Setting Up Virtual Security Zones in a Linux Cluster

The Distributed Security Infrastructure lets you create disjoint virtual security zones on a physical Linux cluster.
Conclusion

We have shown a practical solution for sharing a cluster securely among different applications belonging to different users. The DSI Project allows users to create disjoint security zones for each application in the cluster easily. Once DSI is installed on the cluster, the effort needed to create a new security zone for new applications scales down to setting appropriate ScIDs to binaries and including corresponding rules in the DSP file. Source code modification is not required and probably would be impossible anyway.

Resources for this article: /article/7688.

Makan Pourzandi (makan.pourzandi@ericsson.ca) works for Ericsson Research Canada in the Open Systems Research Department. His research domains are security, cluster computing and component-based methods for distributed programming. He received his Doctoral degree in Parallel Computing in 1995 from the University of Lyon, France.

Axelle Apvrille (axelle.apvrille@ericsson.ca) currently works for Ericsson Research Canada in the Open Systems Research Department. Her research interests are cryptography, security protocols and distributed security. She received her Computer Science Engineering degree in 1996 at ENSEIRB, Bordeaux, France.

______________________

Webinar
One Click, Universal Protection: Implementing Centralized Security Policies on Linux Systems

As Linux continues to play an ever increasing role in corporate data centers and institutions, ensuring the integrity and protection of these systems must be a priority. With 60% of the world's websites and an increasing share of organization's mission-critical workloads running on Linux, failing to stop malware and other advanced threats on Linux can increasingly impact an organization's reputation and bottom line.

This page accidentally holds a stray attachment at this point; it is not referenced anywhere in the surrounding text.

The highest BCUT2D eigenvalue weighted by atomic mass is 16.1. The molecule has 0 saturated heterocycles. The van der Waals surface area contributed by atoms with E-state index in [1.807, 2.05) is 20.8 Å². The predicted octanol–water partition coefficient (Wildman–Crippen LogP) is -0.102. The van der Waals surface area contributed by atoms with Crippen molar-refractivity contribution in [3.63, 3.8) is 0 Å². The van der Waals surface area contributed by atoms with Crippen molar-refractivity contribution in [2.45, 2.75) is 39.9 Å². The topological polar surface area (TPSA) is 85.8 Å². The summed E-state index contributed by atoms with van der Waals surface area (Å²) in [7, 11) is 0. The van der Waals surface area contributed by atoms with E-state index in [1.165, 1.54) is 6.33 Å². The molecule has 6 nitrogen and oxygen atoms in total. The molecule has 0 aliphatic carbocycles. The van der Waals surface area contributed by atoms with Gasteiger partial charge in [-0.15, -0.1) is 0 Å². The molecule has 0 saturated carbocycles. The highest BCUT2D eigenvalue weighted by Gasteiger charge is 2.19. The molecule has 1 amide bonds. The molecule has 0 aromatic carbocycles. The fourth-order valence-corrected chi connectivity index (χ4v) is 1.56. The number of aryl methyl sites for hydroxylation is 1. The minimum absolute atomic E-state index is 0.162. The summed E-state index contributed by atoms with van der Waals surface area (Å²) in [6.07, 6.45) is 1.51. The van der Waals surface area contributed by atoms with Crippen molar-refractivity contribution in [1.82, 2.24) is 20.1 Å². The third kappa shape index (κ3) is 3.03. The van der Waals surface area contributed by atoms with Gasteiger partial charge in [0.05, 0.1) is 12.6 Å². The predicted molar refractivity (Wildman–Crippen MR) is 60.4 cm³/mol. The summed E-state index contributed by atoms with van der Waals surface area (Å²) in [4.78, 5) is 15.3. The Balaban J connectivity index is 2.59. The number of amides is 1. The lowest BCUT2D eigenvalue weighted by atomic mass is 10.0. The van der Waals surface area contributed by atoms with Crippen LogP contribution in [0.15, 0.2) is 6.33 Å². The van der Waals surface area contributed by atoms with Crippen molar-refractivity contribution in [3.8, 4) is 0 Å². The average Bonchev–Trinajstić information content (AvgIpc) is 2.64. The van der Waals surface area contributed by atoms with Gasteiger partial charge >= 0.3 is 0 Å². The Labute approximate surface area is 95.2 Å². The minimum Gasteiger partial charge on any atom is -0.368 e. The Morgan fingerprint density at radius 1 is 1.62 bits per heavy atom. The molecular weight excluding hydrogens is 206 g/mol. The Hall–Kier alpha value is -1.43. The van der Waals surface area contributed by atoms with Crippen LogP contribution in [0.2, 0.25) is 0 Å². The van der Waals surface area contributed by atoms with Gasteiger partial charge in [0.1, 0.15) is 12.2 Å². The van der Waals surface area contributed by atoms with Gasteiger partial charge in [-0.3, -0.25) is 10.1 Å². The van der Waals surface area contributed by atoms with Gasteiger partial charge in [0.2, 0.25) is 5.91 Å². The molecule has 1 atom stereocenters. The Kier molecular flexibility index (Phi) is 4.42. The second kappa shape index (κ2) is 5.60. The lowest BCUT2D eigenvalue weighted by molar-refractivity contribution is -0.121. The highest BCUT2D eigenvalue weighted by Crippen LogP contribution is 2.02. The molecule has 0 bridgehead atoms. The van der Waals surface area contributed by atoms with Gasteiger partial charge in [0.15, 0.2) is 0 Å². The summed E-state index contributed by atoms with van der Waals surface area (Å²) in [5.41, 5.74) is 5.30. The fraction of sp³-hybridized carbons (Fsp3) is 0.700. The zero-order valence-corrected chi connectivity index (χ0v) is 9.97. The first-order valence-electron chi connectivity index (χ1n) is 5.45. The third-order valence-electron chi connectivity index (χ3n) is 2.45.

Learn More

Sponsored by Bit9

Webinar
Linux Backup and Recovery Webinar

Most companies incorporate backup procedures for critical data, which can be restored quickly if a loss occurs. However, fewer companies are prepared for catastrophic system failures, in which they lose all data, the entire operating system, applications, settings, patches and more, reducing their system(s) to “bare metal.” After all, before data can be restored to a system, there must be a system to restore it to.

In this one hour webinar, learn how to enhance your existing backup strategies for better disaster recovery preparedness using Storix System Backup Administrator (SBAdmin), a highly flexible bare-metal recovery solution for UNIX and Linux systems.

Learn More

Sponsored by Storix